This is the time of year that always causes some trepidation in the Fenland Citizen offices.
Why? Well, when the clocks go forward (or in the case of autumn, back) we remember only too well the time some years ago when through human error, we advised our readers to go the wrong way! That is go back (or was it forward?) instead of forward (or was it back?). Such is our influence for a short time this part of the world was in a different time zone to the rest of the country in the switch between Greenwich Mean Time and British Summer Time!
Just to make sure there is no mistake this time, can we just say, the clocks go forward at 1am on Sunday. That is, 1am becomes 2am. That means there is more daylight in the evenings (hoorah!) and a less in the mornings (clocked, as it were, for a relatively short time by most folk). But we do get an hour less in bed on Sunday morning (boo!)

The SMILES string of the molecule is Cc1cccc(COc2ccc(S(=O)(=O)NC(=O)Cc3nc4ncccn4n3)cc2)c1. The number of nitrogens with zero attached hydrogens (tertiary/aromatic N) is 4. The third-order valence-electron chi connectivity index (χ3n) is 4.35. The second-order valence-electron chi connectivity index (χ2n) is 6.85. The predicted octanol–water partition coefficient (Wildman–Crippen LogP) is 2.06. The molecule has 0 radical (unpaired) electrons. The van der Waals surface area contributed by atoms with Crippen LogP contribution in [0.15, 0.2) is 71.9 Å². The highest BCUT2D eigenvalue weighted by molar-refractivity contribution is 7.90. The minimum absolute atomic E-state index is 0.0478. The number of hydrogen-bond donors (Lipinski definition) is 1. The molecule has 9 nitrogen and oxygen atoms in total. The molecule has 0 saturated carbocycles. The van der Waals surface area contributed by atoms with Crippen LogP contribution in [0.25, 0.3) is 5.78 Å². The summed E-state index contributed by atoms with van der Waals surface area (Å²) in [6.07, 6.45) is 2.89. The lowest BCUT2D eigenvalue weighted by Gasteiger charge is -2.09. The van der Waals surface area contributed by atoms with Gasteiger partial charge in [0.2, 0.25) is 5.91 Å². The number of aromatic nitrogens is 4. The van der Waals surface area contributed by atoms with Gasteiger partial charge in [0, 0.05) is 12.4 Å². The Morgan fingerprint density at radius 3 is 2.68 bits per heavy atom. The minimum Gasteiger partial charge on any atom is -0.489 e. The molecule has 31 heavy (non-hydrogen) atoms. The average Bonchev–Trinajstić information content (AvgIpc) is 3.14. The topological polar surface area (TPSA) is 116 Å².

All our errant editor had to remember really is the old adage, “Spring forward, Fall back” with apologies for the Americanism for autumn.
Here are some interesting facts about British Summer Time (well. they pass the time, anyhow):
British-born New Zealander George Vernon Hudson first proposed the modern idea of a two-hour daylight saving in 1895.
British Summer Time was suggested in 1907 by William Willett, a keen horse rider and frustrated by the ‘waste’ of daylight in the early mornings during the summer.
Willett’s pamphlet The Waste of Daylight campaigned for the clocks to be changed, but he died in 1915 before he could see it come into being as the idea was opposed by many, especially farmers.
Austria and Germany were the first countries to enact ‘Daylight Savings Time’ in 1916, quickly followed the same year by the UK and much of Europe.
It was enforced during the First World War, in a bid to save money during wartime.
The current system has been in place since 1972, proposals to keep the clocks at least one hour ahead of GMT all-year round have been debated frequently in parliament but never implemented.
The lighter evenings are also said to reduce road traffic accidents and crime.
It is argued BST is good for physical and psychological health, particularly in terms of relieving the symptoms of Seasonal Affective Disorder (SAD).